Tuesday, April 26, 2005

A musician with teeth:

It is great to see a Master of the Queen's Music with teeth. I have already posted about Sir Peter Maxwell Davies' highly commendable views on the negative impacts of 'TV culture' in my post More MaxOpus (See also the post about his excellent website MaxOpus) . Sir Peter expanded his views on the state of 'serious music' in the Royal Philharmonic Society's Annual Lecture given in the Queen Elizabeth Hall in London on Sunday night.

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Sir Peter Maxwell Davies who is advocating a commitment to new music

His theme was that to generate a thriving classical music culture three ingredients are needed; education, resources and new music. And his subtext was that all three ingredients are being neglected in 21st century Britain. This is really powerful, and essential, stuff. I get the clear feeling that in Sir Peter we seeing the emergence of more than a great composer. What we are seeing is the emergence of that rare, and so valuable, phenomena - a true renaissance man. The full text of his excellent lecture is available by opening this link. The role of Master of the Queen's Music has traditionally very much been an honorary one, and some of the more recent incumbents have left little mark. Just to remind us who they were here is the complete list (courtesy of Wikipaedia) which certainly contains some names unknown to me.......

Nicholas Lanier (1625-49 and 1660-66)
Louis Grabu (1666-74)
Nicholas Staggins (1674-1700)
John Eccles (1700-35)
Maurice Greene (1735-55)
William Boyce (1755-79)
John Stanley (1779-86)
William Parsons (1786-1817)
William Shield (1817-29)
Christian Kramer (1829-34)
Franz Cramer (1834-48)
George Frederick Anderson (1848-70)
William George Cusins (1870-93)
Walter Parratt (1893-1924)
Edward Elgar (1924-34)
Walford Davies (1934-41)
Arnold Bax (1942-52)
Arthur Bliss (1953-75)
Malcolm Williamson (1975-2003)
Peter Maxwell Davies (2004-2014 - meaning a ten year appopintment)

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The most famous Master of the Queen's Music - Sir Edward Elgar

In the lecture Max explains that his appointment was primarily to raise the profile of 'serious music,' and the traditional role of occassional royal music maker was strictly optional. It is good to see Max so energetically tackling the challenge of profile raising. (He marched at the anti-Iraq war demonstration in London last year, and he also composes some pretty damn good music as well).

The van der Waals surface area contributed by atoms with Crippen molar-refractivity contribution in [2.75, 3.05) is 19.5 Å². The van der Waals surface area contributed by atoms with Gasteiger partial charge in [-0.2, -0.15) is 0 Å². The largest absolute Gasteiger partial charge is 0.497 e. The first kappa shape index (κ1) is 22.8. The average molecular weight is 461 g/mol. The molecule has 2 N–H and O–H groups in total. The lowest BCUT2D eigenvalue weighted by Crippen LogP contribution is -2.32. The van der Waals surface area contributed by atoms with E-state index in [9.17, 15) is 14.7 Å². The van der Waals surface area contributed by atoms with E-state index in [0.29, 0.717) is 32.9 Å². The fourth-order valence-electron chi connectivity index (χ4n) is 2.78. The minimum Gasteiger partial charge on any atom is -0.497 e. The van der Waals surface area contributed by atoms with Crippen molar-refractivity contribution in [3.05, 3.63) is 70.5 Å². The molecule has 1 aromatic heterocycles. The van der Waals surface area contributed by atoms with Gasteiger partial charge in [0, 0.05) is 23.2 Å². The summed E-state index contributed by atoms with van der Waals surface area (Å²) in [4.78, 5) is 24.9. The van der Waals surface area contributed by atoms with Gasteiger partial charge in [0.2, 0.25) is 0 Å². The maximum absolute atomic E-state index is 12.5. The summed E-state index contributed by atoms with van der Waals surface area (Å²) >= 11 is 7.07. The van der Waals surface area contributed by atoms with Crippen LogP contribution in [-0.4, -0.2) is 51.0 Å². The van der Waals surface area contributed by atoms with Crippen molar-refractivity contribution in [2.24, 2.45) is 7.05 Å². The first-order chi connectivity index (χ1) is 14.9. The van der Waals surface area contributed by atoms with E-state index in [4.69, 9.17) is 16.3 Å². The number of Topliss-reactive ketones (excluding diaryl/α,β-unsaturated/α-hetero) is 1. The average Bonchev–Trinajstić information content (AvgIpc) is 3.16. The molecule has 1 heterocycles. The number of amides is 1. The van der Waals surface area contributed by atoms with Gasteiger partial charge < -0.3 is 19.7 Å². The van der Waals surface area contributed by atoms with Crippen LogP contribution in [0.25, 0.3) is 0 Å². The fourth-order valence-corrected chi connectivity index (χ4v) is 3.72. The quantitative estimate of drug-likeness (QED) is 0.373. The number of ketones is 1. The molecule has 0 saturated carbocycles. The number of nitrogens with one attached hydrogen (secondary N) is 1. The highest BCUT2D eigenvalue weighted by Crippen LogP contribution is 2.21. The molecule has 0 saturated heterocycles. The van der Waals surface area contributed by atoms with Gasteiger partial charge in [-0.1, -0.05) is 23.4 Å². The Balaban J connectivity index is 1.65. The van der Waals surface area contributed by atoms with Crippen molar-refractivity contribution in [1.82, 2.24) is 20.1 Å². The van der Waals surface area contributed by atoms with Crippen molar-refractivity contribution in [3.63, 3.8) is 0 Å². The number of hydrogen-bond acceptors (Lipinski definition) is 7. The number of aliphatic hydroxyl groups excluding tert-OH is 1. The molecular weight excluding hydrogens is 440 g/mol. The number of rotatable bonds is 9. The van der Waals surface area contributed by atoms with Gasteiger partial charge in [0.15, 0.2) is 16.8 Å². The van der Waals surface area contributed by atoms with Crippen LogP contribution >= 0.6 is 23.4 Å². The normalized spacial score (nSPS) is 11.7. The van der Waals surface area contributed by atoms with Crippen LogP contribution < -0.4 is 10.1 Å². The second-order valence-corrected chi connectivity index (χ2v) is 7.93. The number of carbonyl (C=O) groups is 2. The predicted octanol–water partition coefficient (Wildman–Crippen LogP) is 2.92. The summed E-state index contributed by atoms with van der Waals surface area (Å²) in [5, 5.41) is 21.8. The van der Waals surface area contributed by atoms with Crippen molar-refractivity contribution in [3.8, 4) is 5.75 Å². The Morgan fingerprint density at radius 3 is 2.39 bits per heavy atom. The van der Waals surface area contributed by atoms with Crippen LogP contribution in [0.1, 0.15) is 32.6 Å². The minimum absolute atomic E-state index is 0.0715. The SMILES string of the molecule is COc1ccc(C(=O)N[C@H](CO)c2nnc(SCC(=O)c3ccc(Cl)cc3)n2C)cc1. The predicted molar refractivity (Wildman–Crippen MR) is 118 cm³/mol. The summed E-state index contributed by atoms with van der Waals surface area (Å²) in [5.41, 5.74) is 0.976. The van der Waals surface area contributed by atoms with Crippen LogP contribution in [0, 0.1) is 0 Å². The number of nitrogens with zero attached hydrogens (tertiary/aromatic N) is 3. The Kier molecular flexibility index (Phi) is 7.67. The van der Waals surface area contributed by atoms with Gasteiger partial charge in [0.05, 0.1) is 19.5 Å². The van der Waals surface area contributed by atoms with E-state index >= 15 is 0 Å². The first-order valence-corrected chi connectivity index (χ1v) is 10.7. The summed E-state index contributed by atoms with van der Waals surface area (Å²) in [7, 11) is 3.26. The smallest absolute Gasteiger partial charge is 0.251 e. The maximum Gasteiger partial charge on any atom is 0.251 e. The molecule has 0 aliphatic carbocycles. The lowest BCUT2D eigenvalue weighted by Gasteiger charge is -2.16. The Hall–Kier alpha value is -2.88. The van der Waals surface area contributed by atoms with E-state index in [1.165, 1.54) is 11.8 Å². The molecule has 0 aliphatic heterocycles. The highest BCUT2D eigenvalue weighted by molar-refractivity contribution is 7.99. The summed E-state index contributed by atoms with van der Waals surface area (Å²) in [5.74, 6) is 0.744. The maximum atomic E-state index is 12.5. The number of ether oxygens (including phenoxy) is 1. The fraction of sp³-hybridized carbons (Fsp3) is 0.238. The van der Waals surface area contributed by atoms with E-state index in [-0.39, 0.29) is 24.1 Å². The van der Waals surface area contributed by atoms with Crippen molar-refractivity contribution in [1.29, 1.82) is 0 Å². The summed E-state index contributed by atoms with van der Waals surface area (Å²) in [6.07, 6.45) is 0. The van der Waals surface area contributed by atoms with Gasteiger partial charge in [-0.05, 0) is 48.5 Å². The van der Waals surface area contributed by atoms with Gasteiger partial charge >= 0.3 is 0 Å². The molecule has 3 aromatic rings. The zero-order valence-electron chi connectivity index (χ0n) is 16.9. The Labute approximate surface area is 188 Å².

On a lighter note it is good to see that the dislike of TV shared by Sir Peter and Pliable is spreading. There has been a fair amount of press coverage in the UK of TV-Turnoff Week and the TV-B-Gone device which switches off TVs in public places such as bars and restaurants. More power to you all, and let's finish with some words by others on television....

"Television is a medium of entertainment which permits millions of people to listen to mthe same joke at the same time, and yet remain lonesome." T.S. Elliot

TV is a drug - a sedative that stops people causing trouble in the hours between work and sleep. - The Ecologist, May 2003

The methadone metronome pumping out
150 channels 24 hours a day
you can flip through all of them
and still there's nothing worth watching
T.V. is the reason why less than 10 per cent of our
Nation reads books daily
Why most people think Central America
means Kansas
Socialism means unamerican
and Apartheid is a new headache remedy-
Excerpt from lyrics to Television, the Drug of the Nation by the band Disposable Heroes Of Hiphoprisy (which at least makes a change from linking to the Tallis Scholars)

All the above quotes courtesy of Malaysian Runner blog.

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